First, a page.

A Johannesburg-headquartered learning software and solutions company that specialises in the mining sector has seen growing momentum among large miners in South Africa to move away from traditional facilitator-led, ‘classroom’-style training in favour of eLearning programs that reduce costs and increase productivity.
This evolution is coming at the same time as the country’s mining industry is facing pressure to cut costs, increase productivity and remain viable, “let alone operate profitably”, Mike Hanley, Managing Director of New Leaf Technologies, the company in question, says.
Figures for the country’s production released last week by Statistics South Africa paint a grim picture of the local mining industry, New Leaf said.
Production output for the June quarter shrank by 73.1%, the third most affected by the global COVID-19 pandemic, after construction at 76.6% and manufacturing at 74.91%. This was already coming off a relatively low base – six months ago, Statistics South Africa released data on the performance of mining for 2019, showing that production was 1.3% lower than the year before.
These pressures are one of the reasons for the upturn in demand for eLearning programs, which can reduce costs and increase productivity, according to the company.
One of South Africa’s largest and foremost black-empowered resource companies, and a leading coal producer, recently signed up as an eLearning client. The world’s second-largest metals and mining corporation, and an independent global organisation of engineers and scientists consulting to the natural-resource industries, have also gone down the eLearning route.
“Cost savings are a major benefit for mining companies embarking on eLearning for their employees, as it does away with having to fly in, accommodate and pay a daily rate for training facilitators, eliminates the need for other non-essential training personnel, and reduces the amount of off-the-job time employees need for training,” New Leaf says. “For companies with several operations scattered around the country (or the continent, or even the world), ongoing consistency is ensured, with entire workforces trained using the same content at the same level.”
The training content, which can be designed and sent out through a central point, is “entertaining and captivating”, which leaves a memorable impression on the employee, according to New Leaf. “And eLearning systems have also helped mining companies to streamline their types of training and address skills gaps: eLearning is a great way of tracking employee training progress, as well as their experiences of what’s been taught, which in turn means that gaps can be quickly and efficiently addressed,” it said.
Hanly noted: “While mining is a highly mechanical process, it’s also been heavily impacted by global digitisation.”
New, sophisticated technology is transforming mining operations, which means that existing skill sets are continually needing to advance, with drill operators, blast hole engineers, etc being affected.
“For South Africa’s mining labour force to remain competitive internationally, the industry has to address these needs,” New Leaf said.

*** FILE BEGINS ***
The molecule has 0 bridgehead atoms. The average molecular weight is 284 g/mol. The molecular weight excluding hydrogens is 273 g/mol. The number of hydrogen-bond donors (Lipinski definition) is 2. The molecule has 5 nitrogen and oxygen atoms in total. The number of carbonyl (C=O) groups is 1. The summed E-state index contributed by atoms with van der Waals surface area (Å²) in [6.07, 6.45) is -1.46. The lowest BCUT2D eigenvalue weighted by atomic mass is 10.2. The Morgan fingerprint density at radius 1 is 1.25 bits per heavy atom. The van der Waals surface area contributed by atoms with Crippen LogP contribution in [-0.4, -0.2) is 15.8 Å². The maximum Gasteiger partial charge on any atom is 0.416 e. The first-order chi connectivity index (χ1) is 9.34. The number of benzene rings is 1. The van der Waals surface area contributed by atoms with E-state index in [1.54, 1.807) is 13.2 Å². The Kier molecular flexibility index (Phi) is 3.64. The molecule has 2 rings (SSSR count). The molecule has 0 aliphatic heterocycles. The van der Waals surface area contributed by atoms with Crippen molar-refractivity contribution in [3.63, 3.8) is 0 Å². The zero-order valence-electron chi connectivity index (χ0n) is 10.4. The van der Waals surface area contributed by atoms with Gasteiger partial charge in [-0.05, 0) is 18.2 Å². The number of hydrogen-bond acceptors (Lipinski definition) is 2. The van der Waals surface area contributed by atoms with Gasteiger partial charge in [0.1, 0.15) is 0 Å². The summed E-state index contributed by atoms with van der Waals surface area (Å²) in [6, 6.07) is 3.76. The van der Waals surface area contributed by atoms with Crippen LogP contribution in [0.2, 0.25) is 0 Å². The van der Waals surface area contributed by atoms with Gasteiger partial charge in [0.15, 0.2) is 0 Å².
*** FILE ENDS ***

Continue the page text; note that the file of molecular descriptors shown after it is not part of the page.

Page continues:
An additional complication is that only 14% of miners have a “post-matric qualification”, according to data released by the Mining Qualifications Authority (MQA) in South Africa. The education level among the 460,000 employed in the sector is also compromising its ability to mine more efficiently, compared with other key markets like Australia, Brazil, Canada and Chile, New Leaf claims. The MQA’s sector skills plan, released in 2018, revealed skills shortages and experience exist too, including those of mining managers, mining planners, and mining and rock engineers.
“The quality of courseware and how it’s shared through eLearning can address many of these skills gaps, and retain staff rather than lose them,” Hanly says.
New Leaf’s courseware is adapted to address specific challenges, with the imperative being on the eLearning provider to ensure the material is captivating and engaging, as well as meeting the educational needs of employees from a variety of demographics.
“Instructional design is important as a means of holding trainees’ attention while explaining sometimes difficult concepts,” Hanly says.
For this reason, the course material is normally multimedia in nature, combining words and graphics, ensuring it is engaging, memorable and stimulating. A combination of 3D modelling and animation, along with virtual reality and augmented reality material, is being increasingly integrated with course content.
Hanly added: “Courseware needs to grab attention, but also must be aligned with the company’s needs. It must stimulate prior knowledge and build on current skills levels. It needs to present information in a storytelling format, which may often involve gamification and interactive video. And it should be guiding in nature too, providing support to learners who may grapple with difficult concepts. To break the monotony, allowing learners to provide feedback is also a great way to retain their interest, and measure effectiveness.”
The courseware, which can be designed and scaled according to a company’s needs, can also be updated on an internet-based Learning Management System (LMS) licensed to a mining company and accessed by employees anywhere in the world, or an LMS system can be set up on a company’s premises and accessed remotely, provided the employee has a reasonable internet connection.
Hanly concluded: “We believe it’s only a matter of time before mining in South Africa becomes a champion for eLearning progression in this country.”